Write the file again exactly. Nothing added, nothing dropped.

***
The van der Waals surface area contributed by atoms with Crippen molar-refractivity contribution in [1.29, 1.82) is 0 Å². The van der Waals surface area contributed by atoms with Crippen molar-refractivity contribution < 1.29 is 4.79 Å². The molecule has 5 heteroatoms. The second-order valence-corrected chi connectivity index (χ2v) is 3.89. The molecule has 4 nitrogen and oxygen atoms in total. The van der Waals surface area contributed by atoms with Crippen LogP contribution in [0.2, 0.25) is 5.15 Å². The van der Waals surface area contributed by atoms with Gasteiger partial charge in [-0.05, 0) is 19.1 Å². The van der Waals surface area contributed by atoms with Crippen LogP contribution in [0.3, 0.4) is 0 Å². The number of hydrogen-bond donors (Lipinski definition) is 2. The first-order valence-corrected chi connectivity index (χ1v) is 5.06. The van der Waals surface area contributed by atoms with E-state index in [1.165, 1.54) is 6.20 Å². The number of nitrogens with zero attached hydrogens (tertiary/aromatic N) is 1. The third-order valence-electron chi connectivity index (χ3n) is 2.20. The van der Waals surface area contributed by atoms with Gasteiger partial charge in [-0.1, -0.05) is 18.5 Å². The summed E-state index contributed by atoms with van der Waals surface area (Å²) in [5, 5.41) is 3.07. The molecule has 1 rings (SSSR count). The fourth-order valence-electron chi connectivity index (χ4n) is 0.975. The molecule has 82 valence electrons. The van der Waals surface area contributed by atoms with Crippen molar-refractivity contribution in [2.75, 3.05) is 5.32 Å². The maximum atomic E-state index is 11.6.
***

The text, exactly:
The van der Waals surface area contributed by atoms with Crippen molar-refractivity contribution in [1.29, 1.82) is 0 Å². The van der Waals surface area contributed by atoms with Crippen molar-refractivity contribution < 1.29 is 4.79 Å². The molecule has 5 heteroatoms. The second-order valence-corrected chi connectivity index (χ2v) is 3.89. The molecule has 4 nitrogen and oxygen atoms in total. The van der Waals surface area contributed by atoms with Crippen LogP contribution in [0.2, 0.25) is 5.15 Å². The van der Waals surface area contributed by atoms with Gasteiger partial charge in [-0.05, 0) is 19.1 Å². The van der Waals surface area contributed by atoms with Crippen LogP contribution in [0.3, 0.4) is 0 Å². The number of hydrogen-bond donors (Lipinski definition) is 2. The first-order valence-corrected chi connectivity index (χ1v) is 5.06. The van der Waals surface area contributed by atoms with E-state index in [1.165, 1.54) is 6.20 Å². The number of nitrogens with zero attached hydrogens (tertiary/aromatic N) is 1. The third-order valence-electron chi connectivity index (χ3n) is 2.20. The van der Waals surface area contributed by atoms with Gasteiger partial charge in [-0.1, -0.05) is 18.5 Å². The summed E-state index contributed by atoms with van der Waals surface area (Å²) in [5, 5.41) is 3.07. The molecule has 1 rings (SSSR count). The fourth-order valence-electron chi connectivity index (χ4n) is 0.975. The molecule has 82 valence electrons. The van der Waals surface area contributed by atoms with Crippen molar-refractivity contribution in [2.75, 3.05) is 5.32 Å². The maximum atomic E-state index is 11.6.